Married Life

I left my job to follow my wife in her transfer


Mayuri and I met during our MBA at IIM Ahmedabad. 2 States, you’d ask? Yep, but without the family melodramas! In our 2nd year in B-school, we figured that to make a long-term commitment, we would have to make sacrifices as we go along.

As both of us were ambitious and career-oriented, we knew that life would be a roller coaster and we will need to adjust the gears up or down in order to enjoy the ride.

We got married immediately after graduating and what followed were 13 years of non-stop consulting and corporate careers; travels that took us to 5 continents and along the way, we were blessed with two children. I was on a career high as a senior management team member of a $1 billion company, while Mayuri had a successful career in Marketing. It was then that life presented us, through Mayuri’s career path at Nestlé, with an opportunity to expatriate to Switzerland for 3 years. It was my turn to walk the talk and take a back seat and support my wife and the family in the transition to Europe.

married life

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The decision to be the pillion rider came naturally to me; there was no ‘swallowing the male pride” involved. I grew up admiring the women in my life. My mother is my idol; how she effectively juggled 2 kids, a blind mother-in-law, a brother-in-law who was an addict, another brother-in-law who had a life crippling accident, a husband incapacitated with a stroke at 40, and still managed to have an uninterrupted career for nearly 40 years, is a wonder for me. Ever since I married Mayuri, I have known many more women, like my mother-in-law, who have juggled careers and family commitments. So what if I was a man? I don’t think being a man is about sitting in an all-male boardroom and lamenting the inadequacies of the system which doesn’t allow more women to break through the glass ceiling. I think being a man or a woman is simply about respect for everyone around you. I respect my wife and what she has achieved personally and professionally, how she has walked the tightrope and balanced her career aspirations, while also being there for our kids and me. Now that she had the opportunity to get global visibility in her company, I planned to back her all the way.

My decision to quit and take a break shocked some of my peers, but then that reaction was justified, as many of them would not have known that my wife was an accomplished executive. Also, there weren’t too many examples going around, at least in India, of men taking a backseat for their wives. Barring a couple of friends, who pulled my leg over my decision ‘to chill-out in life while my wife turned breadwinner’, most colleagues, including my boss and mentor, were supportive.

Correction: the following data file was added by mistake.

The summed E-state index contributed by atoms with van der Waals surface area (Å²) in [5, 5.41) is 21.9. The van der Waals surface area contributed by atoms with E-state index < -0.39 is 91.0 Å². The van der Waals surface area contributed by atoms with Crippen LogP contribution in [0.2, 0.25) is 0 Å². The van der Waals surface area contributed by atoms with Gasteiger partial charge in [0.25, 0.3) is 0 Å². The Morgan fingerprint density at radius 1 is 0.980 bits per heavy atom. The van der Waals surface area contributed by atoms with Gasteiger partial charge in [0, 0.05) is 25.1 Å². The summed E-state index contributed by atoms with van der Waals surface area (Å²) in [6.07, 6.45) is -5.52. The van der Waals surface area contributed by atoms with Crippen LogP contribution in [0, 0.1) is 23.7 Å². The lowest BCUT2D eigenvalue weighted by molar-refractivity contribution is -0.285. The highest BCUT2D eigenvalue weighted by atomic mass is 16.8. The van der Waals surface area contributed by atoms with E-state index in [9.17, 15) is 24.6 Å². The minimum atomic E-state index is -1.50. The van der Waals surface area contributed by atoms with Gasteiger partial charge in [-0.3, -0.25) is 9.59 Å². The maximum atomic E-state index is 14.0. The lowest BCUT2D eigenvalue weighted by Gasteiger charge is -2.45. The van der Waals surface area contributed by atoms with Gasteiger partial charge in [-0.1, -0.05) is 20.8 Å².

Related reading: Seven things that keep a relationship going

In retrospect, it was a great decision to move to central Europe for a few years.

Our kids have benefitted the most from this experience, as they have had an opportunity to go to a fantastic international school where they have friends from 40 different countries, learnt a new language (French) and skied in one of the most beautiful places on earth

As a family, we have travelled to 25 countries in the last 3 years, met beautiful people, learnt about many different cultures and history.

Professionally, it was a calculated risk. Having being a consultant most of my life, I knew that my skills would be handy in any consulting or corporate environment. Since we were living down the street from the HQ of a $100 billion company, I targeted Nestlé and within 4 months of the transition, landed a 6-month strategy assignment there. After joining the company, I figured that they were going through a massive transformation and that my background in shared services and outsourcing strategy was very relevant for them. After trying unsuccessfully to navigate through the HR labyrinth, I took another gamble, this time writing to the executive board member driving the transformation. A successful pitch meant that I joined Nestlé full-time in a services strategy role.

Life is like a box of chocolates; you never know what you’re gonna get! It helps if you find someone who enjoys chocolates as much as you do. And you know that she likes the dark ones, as much as you. Every now and then, you need to eat the milky ones and leave the dark ones for her to enjoy.

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1 Comment

  1. That’s really remarkable bro! This is comradeship. I hope your children learn from their parents. I think you took a bold and good decision in supporting your wife’s career.
    Stay blessed!

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